If you want to save space and my proposal for 8-bit fixed point isn’t good enough, there’s also a different number format (that’s simple, while I’ve not yet seen it implemented in Julia, and building on it the new format dynamic quantization, I just discovered):
Dynamic Tree Quantization
By moving the indicator bit, numbers can have a large exponent 10^-7 or precision as high as 1/63. […]
Dynamic tree quantization is strictly defined to quantize numbers in the range [-1.0, 1.0]
See chapter 1.3 and fig 2 at:
in your case, the sign bit could be sacrificed, for better precision up to 1/127.
So, 8-bit precision is absolutely being used, even for gradients, and the method in the paper is nice building on the above number format:
In this paper, we develop the first optimizers that use 8-bit statistics […] As a result, our 8-bit optimizers maintain 32-bit performance with a small fraction of the memory footprint on a range of tasks, including 1.5B parameter language modeling, GLUE finetuning, ImageNet classification, WMT’14 machine translation, MoCo v2 contrastive ImageNet pretraining+finetuning, and RoBERTa pretraining, without changes to the original optimizer hyperparameters. We open-source our 8-bit optimizers as a drop-in replacement that only requires a two-line code change.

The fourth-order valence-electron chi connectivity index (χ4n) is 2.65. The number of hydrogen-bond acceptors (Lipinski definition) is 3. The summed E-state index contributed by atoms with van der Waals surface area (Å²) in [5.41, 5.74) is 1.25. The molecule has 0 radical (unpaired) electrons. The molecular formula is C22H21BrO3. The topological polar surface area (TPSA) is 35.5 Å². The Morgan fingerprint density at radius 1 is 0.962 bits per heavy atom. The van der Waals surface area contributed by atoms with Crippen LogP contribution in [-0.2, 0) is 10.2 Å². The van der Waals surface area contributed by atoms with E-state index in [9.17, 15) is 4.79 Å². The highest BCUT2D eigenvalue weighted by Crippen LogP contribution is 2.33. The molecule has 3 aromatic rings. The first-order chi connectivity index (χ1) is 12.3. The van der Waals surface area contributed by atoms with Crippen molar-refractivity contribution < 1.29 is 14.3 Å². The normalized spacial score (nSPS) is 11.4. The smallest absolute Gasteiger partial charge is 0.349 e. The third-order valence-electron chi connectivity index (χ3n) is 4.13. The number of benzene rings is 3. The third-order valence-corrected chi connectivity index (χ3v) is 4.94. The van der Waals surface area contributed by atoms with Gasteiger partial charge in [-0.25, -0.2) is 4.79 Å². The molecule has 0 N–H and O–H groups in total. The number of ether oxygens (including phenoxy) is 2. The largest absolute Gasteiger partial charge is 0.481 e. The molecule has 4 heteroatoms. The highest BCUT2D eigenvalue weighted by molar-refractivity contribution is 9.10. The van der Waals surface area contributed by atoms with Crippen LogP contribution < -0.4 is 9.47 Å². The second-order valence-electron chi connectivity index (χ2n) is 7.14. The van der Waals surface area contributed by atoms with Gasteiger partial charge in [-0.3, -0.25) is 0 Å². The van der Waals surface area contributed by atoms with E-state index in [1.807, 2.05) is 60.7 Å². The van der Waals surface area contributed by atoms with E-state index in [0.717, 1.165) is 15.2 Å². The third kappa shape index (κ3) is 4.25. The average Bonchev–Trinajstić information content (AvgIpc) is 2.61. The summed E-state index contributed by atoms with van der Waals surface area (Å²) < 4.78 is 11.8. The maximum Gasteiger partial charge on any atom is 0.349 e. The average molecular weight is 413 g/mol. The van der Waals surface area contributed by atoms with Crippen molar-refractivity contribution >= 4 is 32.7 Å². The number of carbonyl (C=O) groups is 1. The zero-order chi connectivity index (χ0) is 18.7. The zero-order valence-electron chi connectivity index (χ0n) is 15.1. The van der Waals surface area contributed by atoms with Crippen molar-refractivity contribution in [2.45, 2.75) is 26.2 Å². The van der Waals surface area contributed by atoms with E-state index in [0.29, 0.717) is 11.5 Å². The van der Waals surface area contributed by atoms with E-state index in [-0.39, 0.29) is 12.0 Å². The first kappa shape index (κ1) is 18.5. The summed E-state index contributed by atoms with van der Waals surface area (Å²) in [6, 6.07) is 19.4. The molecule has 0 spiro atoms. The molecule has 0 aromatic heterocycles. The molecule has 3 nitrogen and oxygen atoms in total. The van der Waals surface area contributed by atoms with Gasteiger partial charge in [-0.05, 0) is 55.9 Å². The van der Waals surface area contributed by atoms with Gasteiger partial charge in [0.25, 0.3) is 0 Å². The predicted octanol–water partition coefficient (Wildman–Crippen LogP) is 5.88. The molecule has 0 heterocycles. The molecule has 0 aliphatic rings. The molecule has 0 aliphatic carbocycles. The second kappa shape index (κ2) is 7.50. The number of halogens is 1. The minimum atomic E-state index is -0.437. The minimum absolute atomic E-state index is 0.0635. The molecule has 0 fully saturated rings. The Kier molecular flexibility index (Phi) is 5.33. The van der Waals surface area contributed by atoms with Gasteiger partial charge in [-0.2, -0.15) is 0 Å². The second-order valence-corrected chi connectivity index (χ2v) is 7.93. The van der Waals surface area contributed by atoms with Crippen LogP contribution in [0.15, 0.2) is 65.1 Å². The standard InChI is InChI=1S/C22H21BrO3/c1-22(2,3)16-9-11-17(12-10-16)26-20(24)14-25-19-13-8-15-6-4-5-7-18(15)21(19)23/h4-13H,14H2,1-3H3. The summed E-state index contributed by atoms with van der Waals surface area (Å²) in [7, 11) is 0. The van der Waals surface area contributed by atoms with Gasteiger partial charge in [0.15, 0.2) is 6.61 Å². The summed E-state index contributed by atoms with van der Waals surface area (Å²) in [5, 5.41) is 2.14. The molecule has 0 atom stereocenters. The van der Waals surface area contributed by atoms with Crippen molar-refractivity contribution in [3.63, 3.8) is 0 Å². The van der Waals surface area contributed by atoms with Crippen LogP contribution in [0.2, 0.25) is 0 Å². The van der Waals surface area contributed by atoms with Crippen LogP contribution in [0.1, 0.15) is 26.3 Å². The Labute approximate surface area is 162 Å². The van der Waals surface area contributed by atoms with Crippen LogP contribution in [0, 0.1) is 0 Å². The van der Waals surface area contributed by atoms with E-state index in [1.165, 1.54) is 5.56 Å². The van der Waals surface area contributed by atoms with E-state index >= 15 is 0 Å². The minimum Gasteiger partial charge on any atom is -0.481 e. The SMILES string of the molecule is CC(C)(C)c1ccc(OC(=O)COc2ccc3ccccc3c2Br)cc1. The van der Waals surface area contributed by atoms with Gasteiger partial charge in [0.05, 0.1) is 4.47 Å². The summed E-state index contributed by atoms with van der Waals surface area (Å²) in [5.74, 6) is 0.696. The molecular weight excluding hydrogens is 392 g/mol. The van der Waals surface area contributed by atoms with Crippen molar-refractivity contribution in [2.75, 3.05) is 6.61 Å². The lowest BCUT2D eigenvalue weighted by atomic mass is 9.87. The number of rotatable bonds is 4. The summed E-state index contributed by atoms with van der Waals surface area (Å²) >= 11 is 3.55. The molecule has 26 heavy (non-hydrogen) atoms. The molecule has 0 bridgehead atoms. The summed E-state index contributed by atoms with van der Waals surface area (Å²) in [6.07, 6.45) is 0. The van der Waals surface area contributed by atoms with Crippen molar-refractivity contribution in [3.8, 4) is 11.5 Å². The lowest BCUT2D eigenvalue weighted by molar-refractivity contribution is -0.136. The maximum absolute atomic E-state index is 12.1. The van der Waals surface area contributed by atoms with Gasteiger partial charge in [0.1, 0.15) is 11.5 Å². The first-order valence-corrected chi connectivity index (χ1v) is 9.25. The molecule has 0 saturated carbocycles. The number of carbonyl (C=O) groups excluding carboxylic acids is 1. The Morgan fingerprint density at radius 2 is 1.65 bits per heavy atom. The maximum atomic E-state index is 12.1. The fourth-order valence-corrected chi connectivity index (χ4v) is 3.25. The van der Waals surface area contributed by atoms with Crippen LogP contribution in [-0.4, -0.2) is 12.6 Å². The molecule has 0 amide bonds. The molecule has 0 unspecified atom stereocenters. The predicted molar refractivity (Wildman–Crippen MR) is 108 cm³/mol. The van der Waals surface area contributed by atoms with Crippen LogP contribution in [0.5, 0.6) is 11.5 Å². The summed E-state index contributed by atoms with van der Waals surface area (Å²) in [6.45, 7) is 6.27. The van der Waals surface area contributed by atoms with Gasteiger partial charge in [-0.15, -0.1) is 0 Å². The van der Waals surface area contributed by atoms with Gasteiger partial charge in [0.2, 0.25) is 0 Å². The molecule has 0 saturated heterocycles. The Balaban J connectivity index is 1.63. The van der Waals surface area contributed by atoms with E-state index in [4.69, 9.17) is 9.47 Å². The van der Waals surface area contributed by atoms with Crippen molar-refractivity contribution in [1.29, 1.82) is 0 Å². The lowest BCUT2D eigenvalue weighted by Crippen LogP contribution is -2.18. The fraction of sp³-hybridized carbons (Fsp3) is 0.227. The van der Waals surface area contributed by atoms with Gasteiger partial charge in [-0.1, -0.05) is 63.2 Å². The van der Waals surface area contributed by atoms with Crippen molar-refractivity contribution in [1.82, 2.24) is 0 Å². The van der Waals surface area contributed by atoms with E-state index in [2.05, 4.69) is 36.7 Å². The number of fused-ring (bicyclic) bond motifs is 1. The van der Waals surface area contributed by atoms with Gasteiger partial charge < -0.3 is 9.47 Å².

For GPUs, this makes 8-bit optimizers faster than regular 32-bit optimizers, as we show in Section 3.
2.2 Dynamic Quantization
In this work, we extend dynamic tree quantization Section 1.3 for non-signed input tensors by re-purposing the sign bit. Since the second Adam state is strictly positive, the sign bit is not needed. Instead of just removing the sign bit, we opt to extend dynamic tree quantization with a fixed bit for the fraction. This extension is motivated by the observation that the second Adam state varies around 3-5 orders of magnitude during the training of a language model. In comparison, dynamic tree quantization already has a range of 7 orders of magnitude. We refer to this quantization as dynamic quantization to distinguish it from dynamic tree quantization in our experiments.
Note also, there is a package for logarithmic number format, e.g. ULogFloat16 (could be extended to ULogFloat8) that would be better than Float32 (and might be better than Float16, but, for you, then I’m not sure, at least some 8-bit format would be better). That package stores a sign (could be omitted), and can support 0.0 (even though log(0) isn’t defined), by special-casing.